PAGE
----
Lori Borgman Guest Post: Listen

Feb 10, 2014 | Faith

I am sometimes guilty of listening with one ear. Someone is talking and I try to steal a glance at the mail on the counter. Someone is telling a long story and I look like I’m listening, but I’m really thinking about what to make for dinner. Chicken? No we just had chicken. Who hasn’t tried to keyboard quietly while listening to someone else on the phone?

We’re all guilty.

The International Listening Association in River Falls, Wis. (did you know there was such a group?) says we spend almost half of our time listening, but we are preoccupied or forgetful about 75 percent of the time.

Listening to people requires giving my full attention, good eye contact (when possible) and verbal encouragement. “Oh.” “Uh-hu.” “Then what?”

I know the skills it takes to listen to people, but how do I listen to God? There’s no eye contact. He certainly doesn’t need verbal encouragement. So how do we listen?

Psalm 46:10 is a great starting point.  “Be still and know that I am God.”

There are two verbs are in that short verse. The first one is a command to “be still.” I found “still” in a Hebrew dictionary and I think you’re going to like it, “Still” in Hebrew is raphah (raw-faw’).  The primary root means to slacken. Don’t you love it? A command in the Bible that says you should slacken. Literally, or figuratively, the word means, to abate, to cease, to be slack, to be still, to be slothful. I can do that! Finally, a command I can handle.

Or can I? Can anyone be still in this day and age? We live in a world where the working mantra is Busy is Better.  We’re all prone to the busy side of the street. And the crazy part is we nearly brag about it.

“Hi! How you doin?”

“Busy. Really busy. How are you?”

“Great. Let’s do lunch!”

“Sure! How about 2017?”

Know what? Busy is not better. Unplug. The iPhone, the iPod, the ear buds, turn off the television, turn off the radio, put down the book, the magazine, take time to slacken, to be still.

Be still and know that I am God. Find time.

I remember hearing Edith Schaffer speak when my children were very small and she said she kept a Bible on the bathroom windowsill because sometimes that was the only place she could find a little peace and quiet. I thought, oh my!  Does it really get that bad, Edith? Yes, some days it does.

Find time—in the kitchen, the family room, on a park bench, walking the dog or sitting in your car, in a lawn chair, at your desk, but be still. Standing, sitting kneeling, be still. To listen to God you have to be still. Do nothing. Shove that to do list out of your mind and be still.

We now come to the second verb in that short verse: “know” that He is God.

How do we do that knowing part? The Hebrew again.

The Hebrew word “know” is used in a variety of senses, figurative, literally, euphemistically and by inference. It means to acknowledge. Sit still and acknowledge God. It means to be aware, comprehend, consider, declare, discern, discover, feel, perceive, regard, have respect, be sure of, understand.

Be still—so that you can engage your mind. This would indicate study, contemplation, discussion, seeking wise counsel.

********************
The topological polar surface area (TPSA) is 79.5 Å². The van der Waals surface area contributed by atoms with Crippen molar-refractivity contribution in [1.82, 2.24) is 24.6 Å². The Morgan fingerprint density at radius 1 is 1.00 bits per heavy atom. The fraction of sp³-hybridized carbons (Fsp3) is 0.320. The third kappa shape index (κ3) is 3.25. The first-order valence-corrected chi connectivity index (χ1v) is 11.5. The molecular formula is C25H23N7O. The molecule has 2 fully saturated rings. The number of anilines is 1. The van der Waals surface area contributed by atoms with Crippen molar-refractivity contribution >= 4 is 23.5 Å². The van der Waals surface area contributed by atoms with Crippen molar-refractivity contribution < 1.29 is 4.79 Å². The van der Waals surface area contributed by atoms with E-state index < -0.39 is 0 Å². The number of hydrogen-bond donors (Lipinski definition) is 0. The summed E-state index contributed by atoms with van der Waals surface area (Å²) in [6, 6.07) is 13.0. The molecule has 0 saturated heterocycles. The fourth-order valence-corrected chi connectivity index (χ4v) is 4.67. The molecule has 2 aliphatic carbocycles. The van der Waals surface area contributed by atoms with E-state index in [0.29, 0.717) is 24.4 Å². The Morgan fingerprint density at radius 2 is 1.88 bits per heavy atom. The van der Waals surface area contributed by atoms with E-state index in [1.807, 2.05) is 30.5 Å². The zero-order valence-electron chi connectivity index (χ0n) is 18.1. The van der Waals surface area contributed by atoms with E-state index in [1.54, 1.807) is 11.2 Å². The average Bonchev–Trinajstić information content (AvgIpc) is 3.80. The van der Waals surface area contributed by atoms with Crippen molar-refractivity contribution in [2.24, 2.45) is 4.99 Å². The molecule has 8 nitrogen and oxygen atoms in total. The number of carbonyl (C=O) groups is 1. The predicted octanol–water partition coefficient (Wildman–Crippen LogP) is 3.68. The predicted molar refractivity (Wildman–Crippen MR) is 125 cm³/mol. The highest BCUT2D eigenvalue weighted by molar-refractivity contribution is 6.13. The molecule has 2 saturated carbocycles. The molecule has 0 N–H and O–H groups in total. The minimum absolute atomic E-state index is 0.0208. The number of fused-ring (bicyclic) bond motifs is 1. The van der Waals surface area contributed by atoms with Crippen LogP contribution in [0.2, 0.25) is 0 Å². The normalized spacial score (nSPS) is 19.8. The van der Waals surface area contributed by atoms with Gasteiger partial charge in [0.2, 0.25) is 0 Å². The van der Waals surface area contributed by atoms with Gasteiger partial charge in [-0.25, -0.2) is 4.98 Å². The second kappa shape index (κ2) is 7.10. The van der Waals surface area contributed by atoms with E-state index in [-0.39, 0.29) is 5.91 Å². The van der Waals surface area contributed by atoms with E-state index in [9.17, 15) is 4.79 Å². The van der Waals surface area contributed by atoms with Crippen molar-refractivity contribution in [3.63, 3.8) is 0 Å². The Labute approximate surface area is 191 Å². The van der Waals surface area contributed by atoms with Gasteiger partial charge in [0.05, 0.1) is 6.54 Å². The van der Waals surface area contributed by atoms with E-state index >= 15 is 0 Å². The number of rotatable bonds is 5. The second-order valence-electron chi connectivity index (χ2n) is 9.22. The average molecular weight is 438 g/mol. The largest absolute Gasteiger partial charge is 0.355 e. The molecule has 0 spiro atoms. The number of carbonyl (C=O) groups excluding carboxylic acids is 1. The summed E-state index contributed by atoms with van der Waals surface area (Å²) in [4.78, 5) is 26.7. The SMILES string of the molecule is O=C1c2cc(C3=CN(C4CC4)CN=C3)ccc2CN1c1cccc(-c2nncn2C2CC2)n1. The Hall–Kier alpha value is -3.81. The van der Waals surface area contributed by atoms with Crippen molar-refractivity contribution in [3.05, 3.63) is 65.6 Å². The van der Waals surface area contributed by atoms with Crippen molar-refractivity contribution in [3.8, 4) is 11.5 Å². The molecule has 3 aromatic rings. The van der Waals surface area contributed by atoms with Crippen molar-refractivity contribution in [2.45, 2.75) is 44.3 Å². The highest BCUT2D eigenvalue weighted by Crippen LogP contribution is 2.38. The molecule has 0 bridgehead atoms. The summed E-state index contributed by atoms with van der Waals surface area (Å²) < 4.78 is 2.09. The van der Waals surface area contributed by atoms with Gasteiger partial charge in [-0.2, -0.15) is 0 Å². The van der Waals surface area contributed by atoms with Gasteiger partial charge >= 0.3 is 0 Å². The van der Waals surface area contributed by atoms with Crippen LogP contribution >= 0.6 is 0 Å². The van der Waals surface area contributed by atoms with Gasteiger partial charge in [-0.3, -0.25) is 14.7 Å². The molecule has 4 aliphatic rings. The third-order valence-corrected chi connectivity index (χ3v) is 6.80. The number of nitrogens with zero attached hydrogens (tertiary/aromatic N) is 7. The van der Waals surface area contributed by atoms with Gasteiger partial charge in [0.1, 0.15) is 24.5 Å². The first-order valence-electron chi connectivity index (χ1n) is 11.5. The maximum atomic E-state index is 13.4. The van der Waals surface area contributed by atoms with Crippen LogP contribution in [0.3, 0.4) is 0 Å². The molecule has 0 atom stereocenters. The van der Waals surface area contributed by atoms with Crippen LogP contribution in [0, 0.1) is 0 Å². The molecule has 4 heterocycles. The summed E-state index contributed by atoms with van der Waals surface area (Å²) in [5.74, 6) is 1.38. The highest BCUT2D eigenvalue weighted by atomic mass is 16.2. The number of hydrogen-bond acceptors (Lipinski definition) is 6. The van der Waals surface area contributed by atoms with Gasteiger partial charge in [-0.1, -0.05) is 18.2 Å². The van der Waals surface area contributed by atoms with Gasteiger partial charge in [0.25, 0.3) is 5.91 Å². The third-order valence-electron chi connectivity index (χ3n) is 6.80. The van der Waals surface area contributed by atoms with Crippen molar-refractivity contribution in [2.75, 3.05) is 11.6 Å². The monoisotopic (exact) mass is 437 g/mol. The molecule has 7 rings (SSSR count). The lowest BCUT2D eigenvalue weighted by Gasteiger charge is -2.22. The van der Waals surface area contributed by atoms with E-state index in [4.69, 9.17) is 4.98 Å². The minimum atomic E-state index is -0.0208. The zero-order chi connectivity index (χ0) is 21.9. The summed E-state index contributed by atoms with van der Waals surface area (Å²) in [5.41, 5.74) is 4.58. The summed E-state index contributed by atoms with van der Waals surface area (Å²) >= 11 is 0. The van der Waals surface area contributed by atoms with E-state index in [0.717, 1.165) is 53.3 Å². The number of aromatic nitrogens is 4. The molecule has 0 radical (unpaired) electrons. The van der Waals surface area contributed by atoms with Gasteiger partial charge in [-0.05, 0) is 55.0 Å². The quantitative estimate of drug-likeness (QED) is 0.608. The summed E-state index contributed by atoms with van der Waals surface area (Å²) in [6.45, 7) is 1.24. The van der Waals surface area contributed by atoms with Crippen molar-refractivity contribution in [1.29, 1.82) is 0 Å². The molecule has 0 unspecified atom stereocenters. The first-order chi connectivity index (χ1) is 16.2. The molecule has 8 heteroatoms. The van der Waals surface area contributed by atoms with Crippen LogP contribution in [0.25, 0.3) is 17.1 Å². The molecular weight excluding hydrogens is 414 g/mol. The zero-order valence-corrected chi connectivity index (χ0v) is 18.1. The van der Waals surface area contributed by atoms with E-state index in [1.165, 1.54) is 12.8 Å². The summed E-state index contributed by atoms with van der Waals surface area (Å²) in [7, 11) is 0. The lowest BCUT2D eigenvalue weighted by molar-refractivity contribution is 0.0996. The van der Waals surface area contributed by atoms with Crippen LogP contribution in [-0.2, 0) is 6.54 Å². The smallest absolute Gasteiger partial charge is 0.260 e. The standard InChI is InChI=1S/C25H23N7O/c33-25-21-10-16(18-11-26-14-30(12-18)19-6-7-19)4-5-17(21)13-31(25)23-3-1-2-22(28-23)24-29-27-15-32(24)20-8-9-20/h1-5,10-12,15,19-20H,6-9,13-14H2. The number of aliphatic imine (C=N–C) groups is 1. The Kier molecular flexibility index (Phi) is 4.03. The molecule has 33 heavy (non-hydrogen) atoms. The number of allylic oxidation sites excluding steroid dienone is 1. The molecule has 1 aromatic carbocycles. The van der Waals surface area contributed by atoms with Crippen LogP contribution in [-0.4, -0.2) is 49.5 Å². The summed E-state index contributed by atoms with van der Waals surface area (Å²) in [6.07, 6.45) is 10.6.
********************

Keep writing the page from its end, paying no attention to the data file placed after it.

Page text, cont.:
Most of us are not naturally inclined to listen, to one another and particularly to God. Even in prayer, we’re not inclined to listening.  It’s so hard to slow our minds down.

Personally, I’m much better at talking in prayer than listening. I’m much better at giving God a list of ways he might address a particular problem. I’m thinking a.., b., or c., Lord. Or d., all of the above.           Do I never close my mouth?

Sometimes faith is at its best when faith comes to the end of words. After the last word is spoken, the last tear has fallen, we listen.

When there’s nothing more to say, we listen.

When we’re too heartbroken to talk, we listen.

Stop talking. Listen. Know that He is God.

Comment below between now and Friday and you’ll be entered in a give-away to receive Lori’s book, “My Memory is Shot, All I Retain Now is Water.”

Lori Borgman is a popular newspaper columnist, author and speaker. Her newspaper column is distributed to more than 325 papers throughout the United States and Canada. Lori offers wit and insight on family and culture and has been described as, “Mark Twain without the cigar.” Lori also touches on serious subjects regarding parenting, faith and the sanctity of life. You can find Lori at www.loriborgman.com.

Lori earned is the author of four books, including “I Was a Better Mother Before I Had Kids” and “Catching Christmas.” She is also author of the popular obituary, “The Death of Common Sense” (now available in book form) which has been published in eight countries and translated into five languages.

Lori is a frequent speaker at Town Hall lecture series, author lecture series, libraries, civic groups, corporate groups and women’s groups. She counts two of her greatest privileges to include addressing a Spouses of Congress event at the Capitol and delivering the commencement address to college graduates at the Indiana Women’s Prison.

She and her husband, Charlie Nye, also a journalist, have three grown and married, six adorable grandchildren age four and under, and a seventh on the way.



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1 Comment

  1. Mark Eckel

    Lori is the Paul Harvey of the written word. Her strength comes from her commitment to lived-life. We love Lori’s writing because in it we find ourselves. And anyone who goes to the trouble of looking up Hebrew words, explaining them to others, is a friend of mine. To be sure, Lori is already a friend of mine.

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